Minister Creed fiddling with rules while rural Ireland burns in savage fodder crisis – Mattie McGrath

Independent TD Mattie McGrath has stated that farmers are being driven to the limits of their endurance as the consequences of an unprecedented lack of available fodder kicks in. Deputy McGrath was speaking after he called on the Minister for Agriculture, Michael Creed, to immediately draw up and implement plans including the possible importation of dried fodder produce such as irrigated Alfalfa from Spain:

“The message on the ground from the farmers I am talking to is that Minister Creed has utterly failed to grasp the gravity of the crisis that is upon us.

He is talking about writing to the EU Commission for an extension of available land for the sourcing of fodder while ignoring the fact that the closing dates for fertiliser and slurry spreading is only a few weeks away.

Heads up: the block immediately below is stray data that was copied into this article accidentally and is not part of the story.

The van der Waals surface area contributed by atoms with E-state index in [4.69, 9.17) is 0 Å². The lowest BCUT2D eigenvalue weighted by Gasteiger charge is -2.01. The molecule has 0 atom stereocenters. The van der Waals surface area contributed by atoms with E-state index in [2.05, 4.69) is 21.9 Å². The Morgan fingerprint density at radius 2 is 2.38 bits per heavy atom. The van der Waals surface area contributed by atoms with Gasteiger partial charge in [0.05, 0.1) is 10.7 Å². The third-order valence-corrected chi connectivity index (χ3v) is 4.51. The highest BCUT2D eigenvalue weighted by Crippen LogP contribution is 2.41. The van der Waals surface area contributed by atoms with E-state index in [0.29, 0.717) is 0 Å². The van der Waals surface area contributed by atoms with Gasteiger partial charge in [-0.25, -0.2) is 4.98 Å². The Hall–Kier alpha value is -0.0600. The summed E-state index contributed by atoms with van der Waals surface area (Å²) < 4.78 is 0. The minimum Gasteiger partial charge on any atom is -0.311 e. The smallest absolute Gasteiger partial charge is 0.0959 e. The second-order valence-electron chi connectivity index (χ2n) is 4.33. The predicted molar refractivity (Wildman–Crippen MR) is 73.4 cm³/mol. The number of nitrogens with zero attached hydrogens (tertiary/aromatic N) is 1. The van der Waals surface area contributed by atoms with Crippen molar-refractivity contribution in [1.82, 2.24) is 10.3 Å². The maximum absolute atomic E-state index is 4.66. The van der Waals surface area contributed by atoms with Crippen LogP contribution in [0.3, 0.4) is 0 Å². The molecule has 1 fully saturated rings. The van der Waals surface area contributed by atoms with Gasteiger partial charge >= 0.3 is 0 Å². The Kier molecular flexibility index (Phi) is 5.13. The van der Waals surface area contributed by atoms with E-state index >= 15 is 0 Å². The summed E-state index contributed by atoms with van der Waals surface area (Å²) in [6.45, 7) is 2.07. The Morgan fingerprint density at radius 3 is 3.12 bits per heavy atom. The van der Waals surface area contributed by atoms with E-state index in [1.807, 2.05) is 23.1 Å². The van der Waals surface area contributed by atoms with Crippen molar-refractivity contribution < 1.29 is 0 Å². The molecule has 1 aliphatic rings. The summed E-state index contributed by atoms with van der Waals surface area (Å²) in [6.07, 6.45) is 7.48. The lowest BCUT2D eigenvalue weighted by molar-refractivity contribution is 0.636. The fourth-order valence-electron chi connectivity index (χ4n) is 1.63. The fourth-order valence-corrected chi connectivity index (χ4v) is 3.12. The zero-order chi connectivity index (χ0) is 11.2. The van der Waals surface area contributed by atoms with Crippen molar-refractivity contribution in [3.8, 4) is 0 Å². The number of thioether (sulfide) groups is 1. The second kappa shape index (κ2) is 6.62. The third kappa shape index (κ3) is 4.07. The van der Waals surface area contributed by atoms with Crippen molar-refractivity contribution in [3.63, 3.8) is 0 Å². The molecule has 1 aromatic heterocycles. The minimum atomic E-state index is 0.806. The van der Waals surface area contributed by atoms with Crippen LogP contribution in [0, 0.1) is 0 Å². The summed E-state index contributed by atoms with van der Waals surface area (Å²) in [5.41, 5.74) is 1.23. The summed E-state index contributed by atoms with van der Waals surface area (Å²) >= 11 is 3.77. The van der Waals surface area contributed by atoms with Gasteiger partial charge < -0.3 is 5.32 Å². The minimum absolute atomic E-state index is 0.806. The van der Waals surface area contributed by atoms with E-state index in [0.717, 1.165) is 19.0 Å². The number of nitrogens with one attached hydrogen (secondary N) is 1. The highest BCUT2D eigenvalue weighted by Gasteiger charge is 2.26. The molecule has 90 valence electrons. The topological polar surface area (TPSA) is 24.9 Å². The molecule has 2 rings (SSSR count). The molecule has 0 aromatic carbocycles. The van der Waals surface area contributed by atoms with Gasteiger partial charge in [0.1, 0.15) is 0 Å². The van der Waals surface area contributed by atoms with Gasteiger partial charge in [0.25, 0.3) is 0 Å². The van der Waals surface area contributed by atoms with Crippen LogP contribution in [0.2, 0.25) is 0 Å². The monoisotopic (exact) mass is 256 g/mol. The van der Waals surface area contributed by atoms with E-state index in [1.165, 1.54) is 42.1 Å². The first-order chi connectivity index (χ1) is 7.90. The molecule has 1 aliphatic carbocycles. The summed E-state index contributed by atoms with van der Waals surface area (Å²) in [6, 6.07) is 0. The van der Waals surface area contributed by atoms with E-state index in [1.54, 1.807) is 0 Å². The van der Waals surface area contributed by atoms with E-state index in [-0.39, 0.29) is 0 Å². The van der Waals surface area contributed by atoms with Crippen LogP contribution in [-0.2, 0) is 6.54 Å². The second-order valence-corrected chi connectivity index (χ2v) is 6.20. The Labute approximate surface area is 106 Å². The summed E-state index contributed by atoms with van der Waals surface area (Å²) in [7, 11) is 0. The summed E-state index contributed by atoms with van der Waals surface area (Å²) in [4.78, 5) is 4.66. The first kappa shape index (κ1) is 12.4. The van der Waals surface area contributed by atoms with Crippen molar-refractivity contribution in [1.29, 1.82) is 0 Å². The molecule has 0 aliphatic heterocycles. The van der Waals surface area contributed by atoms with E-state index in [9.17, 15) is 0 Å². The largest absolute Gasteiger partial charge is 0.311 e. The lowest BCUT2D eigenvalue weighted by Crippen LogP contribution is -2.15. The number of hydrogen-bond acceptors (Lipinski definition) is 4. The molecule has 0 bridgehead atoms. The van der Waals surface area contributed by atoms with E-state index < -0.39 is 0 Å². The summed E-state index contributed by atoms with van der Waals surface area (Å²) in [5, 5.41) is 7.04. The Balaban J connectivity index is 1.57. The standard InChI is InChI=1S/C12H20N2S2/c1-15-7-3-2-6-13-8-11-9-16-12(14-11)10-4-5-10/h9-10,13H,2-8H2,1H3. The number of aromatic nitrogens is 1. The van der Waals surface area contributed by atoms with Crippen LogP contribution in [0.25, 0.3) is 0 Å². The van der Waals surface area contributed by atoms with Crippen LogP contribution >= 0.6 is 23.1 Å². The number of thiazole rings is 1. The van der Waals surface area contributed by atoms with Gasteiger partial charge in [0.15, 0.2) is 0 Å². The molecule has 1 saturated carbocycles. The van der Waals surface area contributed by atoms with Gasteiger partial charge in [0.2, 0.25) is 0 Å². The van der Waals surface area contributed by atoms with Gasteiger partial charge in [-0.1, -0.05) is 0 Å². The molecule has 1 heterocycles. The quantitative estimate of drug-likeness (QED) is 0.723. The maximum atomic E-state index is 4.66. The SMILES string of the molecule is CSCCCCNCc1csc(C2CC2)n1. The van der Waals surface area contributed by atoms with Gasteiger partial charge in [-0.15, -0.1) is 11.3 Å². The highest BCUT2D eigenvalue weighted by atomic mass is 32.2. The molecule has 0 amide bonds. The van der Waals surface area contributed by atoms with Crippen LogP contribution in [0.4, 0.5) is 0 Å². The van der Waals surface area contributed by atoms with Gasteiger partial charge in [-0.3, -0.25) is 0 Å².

Farmers simply do not have that kind of time. They are in the midst of a full blown crisis that is going to have a severe and hugely detrimental impact on the food supply chain and indeed on the national herd.

I am calling on the Minister to meet with myself and my colleagues in the Rural Independent Group, Michael Collins and Dr Michael Harty and Michael Healy-Rae where I can assure him, we will leave him in no doubt about the scale of the emergency.

The Minister must consider possible short term solutions like subsidising imported fodder at €50 per tonne.

We know that Spain has ample reserves of dried fodder at the moment.

The fear we have however is that the Minister is so busy playing diplomatic niceties with the European commission that by the time he gets round to actually taking action, the French and continental farmers will have snapped up what dry fodder is currently available.

Minister Creed must step out of his bubble, visit those areas that have been severely affected and see for himself what it is like when the first cut silage is gone and the second cut is at best yielding only 25-35% outcomes,” concluded Deputy McGrath.

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